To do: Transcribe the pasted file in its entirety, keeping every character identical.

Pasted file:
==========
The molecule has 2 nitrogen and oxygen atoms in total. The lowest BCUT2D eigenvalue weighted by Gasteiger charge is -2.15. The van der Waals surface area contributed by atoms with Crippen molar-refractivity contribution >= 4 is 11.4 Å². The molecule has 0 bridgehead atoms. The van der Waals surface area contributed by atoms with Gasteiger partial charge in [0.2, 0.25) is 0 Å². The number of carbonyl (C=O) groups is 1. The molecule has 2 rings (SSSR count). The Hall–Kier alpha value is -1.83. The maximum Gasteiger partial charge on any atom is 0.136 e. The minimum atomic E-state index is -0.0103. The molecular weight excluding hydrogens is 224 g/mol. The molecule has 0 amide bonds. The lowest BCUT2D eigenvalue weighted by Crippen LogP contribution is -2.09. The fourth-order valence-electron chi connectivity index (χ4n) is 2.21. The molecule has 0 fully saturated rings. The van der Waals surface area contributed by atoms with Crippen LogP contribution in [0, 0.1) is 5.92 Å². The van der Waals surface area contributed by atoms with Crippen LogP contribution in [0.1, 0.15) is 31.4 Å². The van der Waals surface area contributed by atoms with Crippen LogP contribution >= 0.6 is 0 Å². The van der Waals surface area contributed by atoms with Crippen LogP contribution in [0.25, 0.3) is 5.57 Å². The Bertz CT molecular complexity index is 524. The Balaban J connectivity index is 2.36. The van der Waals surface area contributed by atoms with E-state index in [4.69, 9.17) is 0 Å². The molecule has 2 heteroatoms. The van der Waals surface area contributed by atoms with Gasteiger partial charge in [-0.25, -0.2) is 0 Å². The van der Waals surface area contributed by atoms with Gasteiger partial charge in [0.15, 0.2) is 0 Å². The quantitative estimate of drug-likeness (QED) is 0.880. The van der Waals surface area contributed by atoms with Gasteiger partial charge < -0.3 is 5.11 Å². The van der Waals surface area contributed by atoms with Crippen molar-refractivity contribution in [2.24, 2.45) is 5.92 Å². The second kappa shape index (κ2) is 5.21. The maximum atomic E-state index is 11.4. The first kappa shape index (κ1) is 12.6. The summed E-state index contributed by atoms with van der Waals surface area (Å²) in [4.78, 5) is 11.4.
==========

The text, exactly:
The molecule has 2 nitrogen and oxygen atoms in total. The lowest BCUT2D eigenvalue weighted by Gasteiger charge is -2.15. The van der Waals surface area contributed by atoms with Crippen molar-refractivity contribution >= 4 is 11.4 Å². The molecule has 0 bridgehead atoms. The van der Waals surface area contributed by atoms with Gasteiger partial charge in [0.2, 0.25) is 0 Å². The number of carbonyl (C=O) groups is 1. The molecule has 2 rings (SSSR count). The Hall–Kier alpha value is -1.83. The maximum Gasteiger partial charge on any atom is 0.136 e. The minimum atomic E-state index is -0.0103. The molecular weight excluding hydrogens is 224 g/mol. The molecule has 0 amide bonds. The lowest BCUT2D eigenvalue weighted by Crippen LogP contribution is -2.09. The fourth-order valence-electron chi connectivity index (χ4n) is 2.21. The molecule has 0 fully saturated rings. The van der Waals surface area contributed by atoms with Crippen LogP contribution in [0, 0.1) is 5.92 Å². The van der Waals surface area contributed by atoms with Crippen LogP contribution in [0.1, 0.15) is 31.4 Å². The van der Waals surface area contributed by atoms with Crippen LogP contribution >= 0.6 is 0 Å². The van der Waals surface area contributed by atoms with Crippen LogP contribution in [0.25, 0.3) is 5.57 Å². The Bertz CT molecular complexity index is 524. The Balaban J connectivity index is 2.36. The van der Waals surface area contributed by atoms with E-state index in [4.69, 9.17) is 0 Å². The molecule has 2 heteroatoms. The van der Waals surface area contributed by atoms with Gasteiger partial charge in [-0.25, -0.2) is 0 Å². The van der Waals surface area contributed by atoms with Gasteiger partial charge in [0.15, 0.2) is 0 Å². The quantitative estimate of drug-likeness (QED) is 0.880. The van der Waals surface area contributed by atoms with Gasteiger partial charge < -0.3 is 5.11 Å². The van der Waals surface area contributed by atoms with Crippen molar-refractivity contribution in [2.24, 2.45) is 5.92 Å². The second kappa shape index (κ2) is 5.21. The maximum atomic E-state index is 11.4. The first kappa shape index (κ1) is 12.6. The summed E-state index contributed by atoms with van der Waals surface area (Å²) in [4.78, 5) is 11.4.